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Article
April 1978

The Validity of Normal Arteriography in Penetrating Trauma

Author Affiliations

From the Department of Surgery (Dr Snyder, Thai, Bridges, and Fry), Southwestern Medical School, the University of Texas Health Science Center, Dallas, the Department of Radiology (Dr Gerlock) Vanderbilt University Hospital, Nashville, Tenn, and the Department of Surgery (Dr Perry), the University of Washington Health Science Center, Seattle.

Arch Surg. 1978;113(4):424-428. doi:10.1001/archsurg.1978.01370160082013
Abstract

• The detection of underlying arterial injury is a major problem in the management of penetrating trauma. Arteriovenous fistula and false aneurysm are late sequelae of unrepaired injuries. The diagnostic accuracy of arteriography in clinically occult injury has not been defined.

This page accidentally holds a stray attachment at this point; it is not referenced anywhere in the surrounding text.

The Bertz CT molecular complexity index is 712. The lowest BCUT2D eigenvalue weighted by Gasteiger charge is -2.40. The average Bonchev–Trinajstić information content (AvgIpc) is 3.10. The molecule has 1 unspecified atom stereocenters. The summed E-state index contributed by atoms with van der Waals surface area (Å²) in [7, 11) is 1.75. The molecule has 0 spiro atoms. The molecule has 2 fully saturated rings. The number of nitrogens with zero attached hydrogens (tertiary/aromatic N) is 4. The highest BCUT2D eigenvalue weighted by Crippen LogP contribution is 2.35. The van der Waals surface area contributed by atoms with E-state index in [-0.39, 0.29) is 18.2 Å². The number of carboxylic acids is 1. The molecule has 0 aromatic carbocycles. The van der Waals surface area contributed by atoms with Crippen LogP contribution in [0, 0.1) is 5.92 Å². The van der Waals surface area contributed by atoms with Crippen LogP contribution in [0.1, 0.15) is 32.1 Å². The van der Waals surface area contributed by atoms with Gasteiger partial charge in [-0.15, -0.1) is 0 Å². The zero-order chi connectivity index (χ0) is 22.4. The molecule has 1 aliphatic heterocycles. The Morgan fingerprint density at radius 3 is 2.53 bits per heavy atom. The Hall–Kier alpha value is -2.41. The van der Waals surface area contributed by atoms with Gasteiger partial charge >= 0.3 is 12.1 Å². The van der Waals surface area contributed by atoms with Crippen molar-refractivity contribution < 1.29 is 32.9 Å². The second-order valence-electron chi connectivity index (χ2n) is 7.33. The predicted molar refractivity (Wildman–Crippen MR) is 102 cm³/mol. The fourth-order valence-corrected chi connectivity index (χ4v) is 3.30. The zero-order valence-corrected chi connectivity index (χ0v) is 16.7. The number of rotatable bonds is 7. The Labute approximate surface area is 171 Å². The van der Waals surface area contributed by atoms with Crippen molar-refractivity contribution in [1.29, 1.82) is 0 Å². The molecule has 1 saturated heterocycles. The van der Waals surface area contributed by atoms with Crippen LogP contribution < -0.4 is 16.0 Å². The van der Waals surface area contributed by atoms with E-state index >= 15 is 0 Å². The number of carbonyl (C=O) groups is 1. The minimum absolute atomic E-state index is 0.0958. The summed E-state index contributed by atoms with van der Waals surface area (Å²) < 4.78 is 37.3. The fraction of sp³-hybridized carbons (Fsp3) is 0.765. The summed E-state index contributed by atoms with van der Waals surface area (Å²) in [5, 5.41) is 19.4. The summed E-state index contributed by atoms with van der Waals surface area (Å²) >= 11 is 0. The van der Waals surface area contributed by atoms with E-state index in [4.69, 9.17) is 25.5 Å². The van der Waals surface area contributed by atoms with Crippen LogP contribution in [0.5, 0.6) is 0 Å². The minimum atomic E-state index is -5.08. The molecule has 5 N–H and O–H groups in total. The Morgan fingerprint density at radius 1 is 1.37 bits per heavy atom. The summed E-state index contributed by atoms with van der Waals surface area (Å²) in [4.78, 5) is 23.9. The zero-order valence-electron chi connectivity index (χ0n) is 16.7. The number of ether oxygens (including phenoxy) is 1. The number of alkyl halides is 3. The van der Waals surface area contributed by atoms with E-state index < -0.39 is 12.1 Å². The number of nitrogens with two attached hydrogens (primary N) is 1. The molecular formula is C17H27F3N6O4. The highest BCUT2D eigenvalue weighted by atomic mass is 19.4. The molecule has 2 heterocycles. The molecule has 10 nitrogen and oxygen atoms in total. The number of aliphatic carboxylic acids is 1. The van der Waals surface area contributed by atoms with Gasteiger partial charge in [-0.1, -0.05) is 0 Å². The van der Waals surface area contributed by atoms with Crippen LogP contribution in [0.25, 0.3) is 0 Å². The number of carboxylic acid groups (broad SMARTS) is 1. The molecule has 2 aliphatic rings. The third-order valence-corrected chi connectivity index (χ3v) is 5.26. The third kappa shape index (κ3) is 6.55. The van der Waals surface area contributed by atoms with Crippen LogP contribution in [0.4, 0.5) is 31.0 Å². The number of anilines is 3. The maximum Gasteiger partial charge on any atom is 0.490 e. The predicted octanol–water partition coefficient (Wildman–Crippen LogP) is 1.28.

One hundred and seventy-seven patients with 183 penetrating extremity wounds underwent arteriography followed by operative vessel exploration. Arteriogram/operation correlation demonstrated 36 true-positive, 132 true-negative, 14 false-positive, and one false-negative arteriogram.

Arteriography is sufficiently sensitive to exclude the presence of arterial injury in patients with equivocal clinical signs of injury. The radiographic changes are often subtle and diagnostic accuracy demands attention to the details of technique and interpretation. Unequivocal clinical signs of arterial injury and any arteriographic abnormality are indications for operative exploration.

(Arch Surg 113:424-428, 1978)

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